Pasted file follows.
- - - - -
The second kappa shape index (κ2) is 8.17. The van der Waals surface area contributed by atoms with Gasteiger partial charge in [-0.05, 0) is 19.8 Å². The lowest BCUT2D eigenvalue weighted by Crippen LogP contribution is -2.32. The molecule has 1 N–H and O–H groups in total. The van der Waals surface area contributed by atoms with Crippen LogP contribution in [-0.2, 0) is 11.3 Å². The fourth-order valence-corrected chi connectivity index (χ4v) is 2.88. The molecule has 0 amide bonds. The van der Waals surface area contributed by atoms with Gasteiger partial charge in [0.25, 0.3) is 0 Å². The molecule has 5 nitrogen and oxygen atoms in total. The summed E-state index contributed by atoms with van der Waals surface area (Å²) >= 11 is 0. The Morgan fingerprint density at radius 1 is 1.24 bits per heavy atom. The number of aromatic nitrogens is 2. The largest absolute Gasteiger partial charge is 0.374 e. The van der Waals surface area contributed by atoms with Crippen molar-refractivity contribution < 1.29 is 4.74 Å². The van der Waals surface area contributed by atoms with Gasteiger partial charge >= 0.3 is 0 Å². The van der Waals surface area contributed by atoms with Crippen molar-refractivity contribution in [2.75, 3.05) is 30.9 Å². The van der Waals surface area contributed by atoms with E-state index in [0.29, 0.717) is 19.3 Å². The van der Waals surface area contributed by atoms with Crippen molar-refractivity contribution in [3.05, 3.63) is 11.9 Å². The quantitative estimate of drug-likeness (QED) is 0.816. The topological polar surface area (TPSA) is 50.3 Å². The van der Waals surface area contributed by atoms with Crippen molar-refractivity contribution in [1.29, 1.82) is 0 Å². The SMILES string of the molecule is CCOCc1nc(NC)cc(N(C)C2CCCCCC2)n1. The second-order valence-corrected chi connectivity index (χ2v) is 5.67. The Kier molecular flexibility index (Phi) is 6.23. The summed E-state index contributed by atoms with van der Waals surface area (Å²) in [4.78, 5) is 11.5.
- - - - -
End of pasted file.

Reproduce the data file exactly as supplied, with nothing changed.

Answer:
The second kappa shape index (κ2) is 8.17. The van der Waals surface area contributed by atoms with Gasteiger partial charge in [-0.05, 0) is 19.8 Å². The lowest BCUT2D eigenvalue weighted by Crippen LogP contribution is -2.32. The molecule has 1 N–H and O–H groups in total. The van der Waals surface area contributed by atoms with Crippen LogP contribution in [-0.2, 0) is 11.3 Å². The fourth-order valence-corrected chi connectivity index (χ4v) is 2.88. The molecule has 0 amide bonds. The van der Waals surface area contributed by atoms with Gasteiger partial charge in [0.25, 0.3) is 0 Å². The molecule has 5 nitrogen and oxygen atoms in total. The summed E-state index contributed by atoms with van der Waals surface area (Å²) >= 11 is 0. The Morgan fingerprint density at radius 1 is 1.24 bits per heavy atom. The number of aromatic nitrogens is 2. The largest absolute Gasteiger partial charge is 0.374 e. The van der Waals surface area contributed by atoms with Crippen molar-refractivity contribution < 1.29 is 4.74 Å². The van der Waals surface area contributed by atoms with Gasteiger partial charge >= 0.3 is 0 Å². The van der Waals surface area contributed by atoms with Crippen molar-refractivity contribution in [2.75, 3.05) is 30.9 Å². The van der Waals surface area contributed by atoms with E-state index in [0.29, 0.717) is 19.3 Å². The van der Waals surface area contributed by atoms with Crippen molar-refractivity contribution in [3.05, 3.63) is 11.9 Å². The quantitative estimate of drug-likeness (QED) is 0.816. The topological polar surface area (TPSA) is 50.3 Å². The van der Waals surface area contributed by atoms with Crippen molar-refractivity contribution in [1.29, 1.82) is 0 Å². The SMILES string of the molecule is CCOCc1nc(NC)cc(N(C)C2CCCCCC2)n1. The second-order valence-corrected chi connectivity index (χ2v) is 5.67. The Kier molecular flexibility index (Phi) is 6.23. The summed E-state index contributed by atoms with van der Waals surface area (Å²) in [4.78, 5) is 11.5.